For supporters of a blanket student loan waiver, momentum seems to be building in their favor. But would private student loan borrowers be left out?
Yesterday, Democratic House and Senate leaders reintroduced a resolution calling on President Biden to use executive action to write off $ 50,000 in federal student loan debt for each borrower. The effort mirrors similar Congress resolutions from last year.
Renewed pressure from lawmakers to cancel student debt coincides with additional efforts by organizations defending student loan borrowers. At least 328 organizations, including major unions and civil rights groups, have signed a letter last month, urging President Biden to cancel student debt.
âThere is a growing energy and a strong bipartite public support for immediate large-scale debt cancellation, âthe organizations wrote. “Such executive action is one of the few tools available that could immediately boost over 44 million borrowers and the economy.”
But a more nuanced discussion of what a student loan cancellation might look like for borrowers lost in the conversation.
Private student loans
Private student loans issued by banks and other commercial lending entities are very different from federal student loans. Private student loans generally have higher interest rates and rigid repayment terms compared to most federal student loans. In addition, private student loans are not eligible for major federal student loan programs, such as income-tested repayment, civil service loan forgiveness, and loan pardon. Private student loans have also been excluded from federal aid programs such as the CARES Act, which suspended payments, interest and collections on federal student loans in response to the COVID-19 pandemic.
Under current law, there is no mechanism to convert a purely private student loan into a federal student loan.
Executive action to cancel student debt
Advocates of student loan borrowers and their allies in Congress have refined a simple argument: that President Biden has the power to unilaterally write off student debt using executive action. This would allow Biden to act quickly and avoid what could be a messy fight in Congress.
Advocates point to the provision in the Higher Education Act which gives the Secretary of Education the power to “enforce, pay, compromise, [or] waive âstudent loans orâ release âa borrower from obligations. Several student loan legal experts have argued that using this provision to globally write off student loan debt is legal, but others – including lawyers for the US Department of Education under former Education Secretary Betsy DeVos – disagreed, arguing it would exceed the authority given to the president by Congress when it established the Law on Higher Education.
President Biden has expressed skepticism about his power to enact such drastic student debt relief using executive action. Yesterday, however, the White House indicated that it was open to this possibility and was actively considering options.
Even if the Biden administration determines that such executive action is legal and continues, however, relief would likely be limited to federal student loans only. The compromise authority in the Higher Education Act cited by supporters of student debt cancellation only covers federal student loans. The president does not necessarily have the express authority under the law to compromise, waive or release borrowers from their obligations under a purely private student loan promissory note. So while executive action to cancel student debt could bring substantial relief to millions of people, private borrowers could be left out.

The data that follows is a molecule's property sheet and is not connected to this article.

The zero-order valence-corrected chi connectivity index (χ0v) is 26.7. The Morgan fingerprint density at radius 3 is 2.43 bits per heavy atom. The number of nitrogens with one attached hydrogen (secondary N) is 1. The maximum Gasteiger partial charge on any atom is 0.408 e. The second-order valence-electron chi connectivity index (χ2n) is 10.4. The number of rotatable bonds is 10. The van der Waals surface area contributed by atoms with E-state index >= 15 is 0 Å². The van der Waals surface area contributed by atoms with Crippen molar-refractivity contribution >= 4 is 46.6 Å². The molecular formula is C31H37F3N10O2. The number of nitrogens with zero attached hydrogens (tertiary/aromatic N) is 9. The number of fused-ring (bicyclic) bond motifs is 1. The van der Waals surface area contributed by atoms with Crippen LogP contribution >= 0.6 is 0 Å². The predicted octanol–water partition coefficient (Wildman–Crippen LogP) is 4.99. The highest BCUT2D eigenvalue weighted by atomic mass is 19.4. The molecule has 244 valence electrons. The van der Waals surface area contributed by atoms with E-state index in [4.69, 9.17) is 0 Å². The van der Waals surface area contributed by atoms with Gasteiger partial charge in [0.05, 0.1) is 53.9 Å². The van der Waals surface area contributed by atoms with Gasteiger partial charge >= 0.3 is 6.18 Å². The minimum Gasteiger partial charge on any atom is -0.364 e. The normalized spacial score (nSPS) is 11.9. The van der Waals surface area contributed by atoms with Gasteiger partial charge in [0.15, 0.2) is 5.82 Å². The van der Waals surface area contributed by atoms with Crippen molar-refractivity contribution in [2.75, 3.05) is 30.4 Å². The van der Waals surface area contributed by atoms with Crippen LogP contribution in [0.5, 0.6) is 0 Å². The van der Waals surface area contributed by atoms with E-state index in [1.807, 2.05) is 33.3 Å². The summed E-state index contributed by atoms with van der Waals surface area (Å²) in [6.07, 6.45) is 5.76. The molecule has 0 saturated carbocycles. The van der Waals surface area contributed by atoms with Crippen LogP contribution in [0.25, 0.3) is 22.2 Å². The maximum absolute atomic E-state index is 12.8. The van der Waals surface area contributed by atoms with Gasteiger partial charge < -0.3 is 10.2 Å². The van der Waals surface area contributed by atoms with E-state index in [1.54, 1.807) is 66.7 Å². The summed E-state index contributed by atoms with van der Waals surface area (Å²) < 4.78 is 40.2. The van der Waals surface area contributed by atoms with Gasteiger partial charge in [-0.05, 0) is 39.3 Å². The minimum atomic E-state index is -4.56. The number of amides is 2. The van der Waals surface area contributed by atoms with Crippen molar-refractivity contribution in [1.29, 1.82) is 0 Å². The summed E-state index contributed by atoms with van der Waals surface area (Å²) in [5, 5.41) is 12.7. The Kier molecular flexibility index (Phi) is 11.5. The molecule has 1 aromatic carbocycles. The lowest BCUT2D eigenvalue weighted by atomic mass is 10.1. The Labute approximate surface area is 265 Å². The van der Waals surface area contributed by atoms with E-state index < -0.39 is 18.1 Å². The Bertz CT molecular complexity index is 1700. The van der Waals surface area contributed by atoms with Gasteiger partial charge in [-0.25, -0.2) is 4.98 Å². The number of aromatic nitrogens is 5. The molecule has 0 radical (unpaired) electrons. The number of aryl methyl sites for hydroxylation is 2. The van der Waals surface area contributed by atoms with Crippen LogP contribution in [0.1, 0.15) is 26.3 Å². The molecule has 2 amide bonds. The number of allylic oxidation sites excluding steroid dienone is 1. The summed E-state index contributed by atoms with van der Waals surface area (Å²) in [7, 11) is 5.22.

Legislation from Congress to Cancel Private Student Loans
While President Biden may not have the legal authority to unilaterally cancel private student loans through executive action, Congress could potentially pass legislation to do so.
Last year, Democrat MP Madeleine Dean offered a amendment to the National Defense Authorization Act which would have provided up to $ 10,000 in immediate assistance to borrowers to repay their private student loans. This amendment was passed by the House in July, but was never taken up by the Republican-controlled Senate.
With Democrats now controlling both houses, a similar bill reintroduced in Congress could potentially stand a chance of being passed. However, such a bill may require 60 votes in the Senate to overcome an obstruction. With Democrats holding just 50 seats, 10 Republicans are expected to support such a move, which can prove difficult. And while Democrats could potentially remove the filibuster to facilitate the passage of simple majority legislation, it is not clear whether canceling private student loans would enjoy unanimous support from Democrats in the Senate. And at least two Democratic senators have rejected eliminating the filibuster.
Ultimately, while private student loan debt cancellation is not impossible, there are many hurdles that would need to be overcome to make it a reality.
Bankruptcy reform as a fallback solution?
Earlier this week, Senate Democrats unveiled a sweeping bankruptcy bill that would fundamentally change the U.S. bankruptcy system and make it easier for borrowers to pay off their student loans through bankruptcy. Currently, it is very difficult (although technically impossible) for borrowers to pay off their student loans while going bankrupt.
If a bankruptcy reform bill is able to garner sufficient support in the House and Senate, the measure could prove to be a sufficient mechanism to provide private student loan borrowers with a path to release from bankruptcy. their private student loan, without having to resort to a specific private student loan. debt cancellation legislation.
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